image file: c7qm00607a-f5.tif
Fig. 5 XRD profiles of the self-assembled aggregates 1–4 (A–D) and the corresponding schematic molecular arrangement of 1–4 in the self-assembled aggregates (insets of A–D). The dashed lines in the inset of A indicate S⋯S contact of 0.37 nm in aggregate 1; AFM images of the self-assembled aggregates 1–4 (also the insets of A–D).

The AFM observations of aggregates 1–4 reveal a distinct different microstructure between the aggregates of M[Pc(SPh)8]2 (1, 2) and M(Pc)[Pc(SPh)8] (3, 4), the insets of Fig. 5. Aggregate 1 shows fairly uniform crystalline grains and fine connectivity with an average diameter of ca. 300 nm, the inset of Fig. 5A, which is surely closely related with the S–S bonding interaction in addition to the larger van der Waals force in solid state packing between the neighbouring Eu[Pc(SPh)8]2 molecules. As shown in the inset of Fig. 5B, aggregate 2 comprises small grains/domains approximately 50–200 nm in diameter together with some gaps and cracks between the aggregate domains. Obviously, a stronger intermolecular interaction for aggregate 1 in turn results in a larger extent of ordered molecular packing and larger domain size in the solid state, which then contribute to the significant increase in the carrier mobility and gas sensing sensitivity of the corresponding devices. Interestingly, decrease in the thiophenoxy substituent number from sixteen in M[Pc(SPh)8]2 to eight in M(Pc)[Pc(SPh)8] induces a significant change in the aggregate surface morphology. As can be seen from the insets of Fig. 5C and D, aggregate 3 displays a uniform nest-like structure with an average cell diameter of ca. 300 nm and wall thickness of ca. 150 nm, while aggregate 4 exhibits a nest-like morphology composed of a large number of long and flexible nanofibrils ca. 100–200 nm in width. More uniform-sized nano-nests were achieved for aggregate 3 relative to those of 4 because of the enhanced intermolecular interactions as detailed above, which then led to fewer traps and/or defects around the cell boundaries in aggregate 3 and thus contributed to improving its electrical conductivity and carrier mobility.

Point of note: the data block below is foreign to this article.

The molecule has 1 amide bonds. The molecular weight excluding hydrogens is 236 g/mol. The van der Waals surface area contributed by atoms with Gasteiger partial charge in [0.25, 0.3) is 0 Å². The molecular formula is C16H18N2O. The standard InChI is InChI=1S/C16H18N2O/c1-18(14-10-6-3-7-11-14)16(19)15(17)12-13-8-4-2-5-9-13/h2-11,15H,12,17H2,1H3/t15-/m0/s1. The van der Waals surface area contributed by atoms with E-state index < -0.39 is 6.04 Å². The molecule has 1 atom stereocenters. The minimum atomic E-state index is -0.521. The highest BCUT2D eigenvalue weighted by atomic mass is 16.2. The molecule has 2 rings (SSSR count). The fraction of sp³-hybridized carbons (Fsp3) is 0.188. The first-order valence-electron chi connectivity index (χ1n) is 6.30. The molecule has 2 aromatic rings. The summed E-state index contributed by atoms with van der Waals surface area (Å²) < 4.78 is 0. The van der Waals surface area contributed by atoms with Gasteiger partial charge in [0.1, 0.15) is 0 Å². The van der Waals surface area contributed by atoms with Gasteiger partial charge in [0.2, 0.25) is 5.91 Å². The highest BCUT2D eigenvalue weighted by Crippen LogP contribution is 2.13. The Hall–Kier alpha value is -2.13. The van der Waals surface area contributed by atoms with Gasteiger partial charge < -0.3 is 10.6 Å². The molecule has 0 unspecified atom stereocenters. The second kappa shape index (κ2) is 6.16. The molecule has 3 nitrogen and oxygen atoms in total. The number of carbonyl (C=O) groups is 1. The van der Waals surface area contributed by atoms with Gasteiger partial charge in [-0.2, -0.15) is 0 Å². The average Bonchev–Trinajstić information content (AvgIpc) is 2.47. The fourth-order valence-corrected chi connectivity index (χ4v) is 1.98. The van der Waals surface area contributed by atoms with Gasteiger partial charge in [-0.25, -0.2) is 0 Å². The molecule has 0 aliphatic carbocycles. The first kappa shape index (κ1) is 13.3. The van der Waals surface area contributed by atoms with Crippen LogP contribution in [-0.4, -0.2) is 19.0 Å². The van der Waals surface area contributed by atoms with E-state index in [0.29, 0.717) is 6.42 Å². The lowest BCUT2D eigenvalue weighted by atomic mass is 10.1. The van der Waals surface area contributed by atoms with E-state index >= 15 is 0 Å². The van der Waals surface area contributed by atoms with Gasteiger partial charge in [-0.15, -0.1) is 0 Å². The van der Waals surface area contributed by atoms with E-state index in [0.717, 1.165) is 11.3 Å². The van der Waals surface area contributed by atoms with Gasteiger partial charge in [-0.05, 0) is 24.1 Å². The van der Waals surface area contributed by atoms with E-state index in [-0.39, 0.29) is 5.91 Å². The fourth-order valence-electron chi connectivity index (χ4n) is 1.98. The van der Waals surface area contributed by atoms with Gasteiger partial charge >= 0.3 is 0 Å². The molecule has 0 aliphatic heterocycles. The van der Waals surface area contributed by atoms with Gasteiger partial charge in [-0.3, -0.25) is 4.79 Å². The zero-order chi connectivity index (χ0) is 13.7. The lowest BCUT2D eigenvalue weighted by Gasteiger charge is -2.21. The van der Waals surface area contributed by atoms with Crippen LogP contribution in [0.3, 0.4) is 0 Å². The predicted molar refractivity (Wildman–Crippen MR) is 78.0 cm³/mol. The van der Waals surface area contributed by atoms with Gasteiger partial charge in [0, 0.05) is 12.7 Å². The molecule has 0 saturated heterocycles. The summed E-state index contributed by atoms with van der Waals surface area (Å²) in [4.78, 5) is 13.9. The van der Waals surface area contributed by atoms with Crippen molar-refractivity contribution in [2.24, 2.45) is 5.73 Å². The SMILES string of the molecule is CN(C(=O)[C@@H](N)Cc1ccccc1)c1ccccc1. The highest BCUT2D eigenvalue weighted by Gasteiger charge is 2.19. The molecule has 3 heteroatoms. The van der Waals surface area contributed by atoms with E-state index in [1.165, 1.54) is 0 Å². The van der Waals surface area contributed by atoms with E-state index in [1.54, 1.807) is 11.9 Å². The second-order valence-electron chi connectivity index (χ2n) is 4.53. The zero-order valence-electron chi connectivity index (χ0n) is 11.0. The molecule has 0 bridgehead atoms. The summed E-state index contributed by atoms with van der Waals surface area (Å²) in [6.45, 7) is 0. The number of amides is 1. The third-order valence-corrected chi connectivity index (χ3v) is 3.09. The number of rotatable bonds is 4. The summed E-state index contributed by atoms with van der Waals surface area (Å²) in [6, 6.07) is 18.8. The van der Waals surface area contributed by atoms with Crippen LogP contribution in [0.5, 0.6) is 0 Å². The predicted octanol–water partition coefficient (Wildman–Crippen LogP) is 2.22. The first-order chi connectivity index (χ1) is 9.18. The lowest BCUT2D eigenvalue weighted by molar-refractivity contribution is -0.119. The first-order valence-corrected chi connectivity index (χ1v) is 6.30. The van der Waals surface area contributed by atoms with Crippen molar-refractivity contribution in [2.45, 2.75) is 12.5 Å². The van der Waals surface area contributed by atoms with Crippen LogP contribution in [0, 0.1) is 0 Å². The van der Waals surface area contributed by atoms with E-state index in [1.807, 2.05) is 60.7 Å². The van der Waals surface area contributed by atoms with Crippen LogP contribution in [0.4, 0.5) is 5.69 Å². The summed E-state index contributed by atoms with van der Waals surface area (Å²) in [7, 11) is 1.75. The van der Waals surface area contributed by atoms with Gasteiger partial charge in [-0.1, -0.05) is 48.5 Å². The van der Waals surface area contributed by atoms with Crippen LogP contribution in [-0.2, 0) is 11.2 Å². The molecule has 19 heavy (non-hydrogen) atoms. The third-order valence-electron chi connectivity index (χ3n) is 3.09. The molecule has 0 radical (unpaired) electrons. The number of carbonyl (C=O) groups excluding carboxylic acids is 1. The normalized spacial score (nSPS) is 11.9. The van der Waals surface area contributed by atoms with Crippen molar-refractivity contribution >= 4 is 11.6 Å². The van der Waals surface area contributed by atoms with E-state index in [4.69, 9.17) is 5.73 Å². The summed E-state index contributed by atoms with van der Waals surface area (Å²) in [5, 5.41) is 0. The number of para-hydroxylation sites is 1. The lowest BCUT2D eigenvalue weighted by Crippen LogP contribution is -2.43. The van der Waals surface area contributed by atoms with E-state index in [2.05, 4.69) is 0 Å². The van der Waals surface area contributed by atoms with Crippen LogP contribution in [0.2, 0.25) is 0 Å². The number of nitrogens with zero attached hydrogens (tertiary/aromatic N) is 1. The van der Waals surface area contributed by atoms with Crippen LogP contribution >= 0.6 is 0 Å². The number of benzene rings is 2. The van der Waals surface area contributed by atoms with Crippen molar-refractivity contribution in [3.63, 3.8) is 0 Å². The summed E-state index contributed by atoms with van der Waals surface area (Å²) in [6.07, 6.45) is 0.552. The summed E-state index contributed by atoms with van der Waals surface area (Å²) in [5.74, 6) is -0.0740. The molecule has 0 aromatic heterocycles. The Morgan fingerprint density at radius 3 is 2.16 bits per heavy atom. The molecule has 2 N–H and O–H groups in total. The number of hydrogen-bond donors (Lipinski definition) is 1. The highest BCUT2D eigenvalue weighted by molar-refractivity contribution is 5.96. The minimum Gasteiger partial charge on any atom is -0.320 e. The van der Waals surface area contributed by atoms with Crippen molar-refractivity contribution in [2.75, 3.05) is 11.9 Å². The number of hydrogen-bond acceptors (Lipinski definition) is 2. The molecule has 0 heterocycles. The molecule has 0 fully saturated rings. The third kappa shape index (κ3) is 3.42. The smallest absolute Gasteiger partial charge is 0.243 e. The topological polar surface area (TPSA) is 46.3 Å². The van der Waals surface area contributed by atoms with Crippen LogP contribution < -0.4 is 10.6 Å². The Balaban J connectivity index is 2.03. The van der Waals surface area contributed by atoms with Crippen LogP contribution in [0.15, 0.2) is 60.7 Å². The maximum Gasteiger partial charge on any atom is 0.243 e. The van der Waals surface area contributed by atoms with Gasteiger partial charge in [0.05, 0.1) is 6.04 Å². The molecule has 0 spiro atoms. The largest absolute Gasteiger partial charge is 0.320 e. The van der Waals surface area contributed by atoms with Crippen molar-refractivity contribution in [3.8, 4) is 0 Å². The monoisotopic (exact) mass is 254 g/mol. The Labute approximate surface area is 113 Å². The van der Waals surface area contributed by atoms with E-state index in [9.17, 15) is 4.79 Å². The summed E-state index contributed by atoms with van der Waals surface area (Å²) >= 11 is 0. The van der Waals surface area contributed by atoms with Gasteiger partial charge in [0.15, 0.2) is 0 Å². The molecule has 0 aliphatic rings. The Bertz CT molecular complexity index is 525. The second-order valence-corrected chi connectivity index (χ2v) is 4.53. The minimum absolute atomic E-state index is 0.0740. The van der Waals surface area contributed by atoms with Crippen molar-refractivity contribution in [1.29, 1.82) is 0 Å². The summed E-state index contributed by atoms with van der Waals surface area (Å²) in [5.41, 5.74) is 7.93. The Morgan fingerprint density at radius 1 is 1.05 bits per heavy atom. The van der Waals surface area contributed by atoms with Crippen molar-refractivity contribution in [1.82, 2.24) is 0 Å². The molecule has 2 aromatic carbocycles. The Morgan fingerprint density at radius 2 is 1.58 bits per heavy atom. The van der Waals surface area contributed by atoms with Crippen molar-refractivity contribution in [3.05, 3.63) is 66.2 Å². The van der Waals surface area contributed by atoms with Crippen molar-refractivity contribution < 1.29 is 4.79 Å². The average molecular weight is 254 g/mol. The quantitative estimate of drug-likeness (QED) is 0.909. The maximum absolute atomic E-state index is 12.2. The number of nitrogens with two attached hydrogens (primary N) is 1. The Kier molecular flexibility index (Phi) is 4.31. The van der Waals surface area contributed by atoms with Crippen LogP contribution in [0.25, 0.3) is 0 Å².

Conclusions

Systematic studies on the OFET performance, conductivity, and NH3-sensing properties of the self-assembled nanostructures fabricated from the ambipolar bis(phthalocyaninato) rare earth complexes in a combinative manner clearly unravel the key role of low density carriers (hole versus electron) in determining both the gas sensing response nature (p- or n-type) and the sensing sensitivity of ambipolar organic semiconductors for reducing gas NH3. Additional support comes from the sensing behavior of the p-type organic semiconductor in terms of the sensing sensitivity. The present result will be surely helpful towards clarifying the sensing nature of organic semiconductors.

Conflicts of interest

There are no conflicts to declare.

Acknowledgements

This work was financially supported by the National Key Basic Research Program of China (No. 2013CB933402), the National Natural Science Foundation of China (No. 21771192, 21371073, 21301017, 21631003, and 21671017), the Natural Science Foundation of Shandong Province (ZR2017ZB0315), the Taishan Scholar Foundation (ts201511019) and the Research Foundation from China University of Petroleum (East China) (Y1510051).

Notes and references

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Footnote

Electronic supplementary information (ESI) available: UPS spectra of the self-assembled aggregates of 1–4. UV-vis absorption spectra of 1–4 in dichloromethane solution and self-assembled aggregates. Half-wave redox potentials of 1–4 (V vs. SCE) in CH2Cl2 containing 0.1 M TBAP and the maximum Q band absorption of compounds 1–4 in CH2Cl2 solution and self-assembled nanostructures. See DOI: 10.1039/c7qm00607a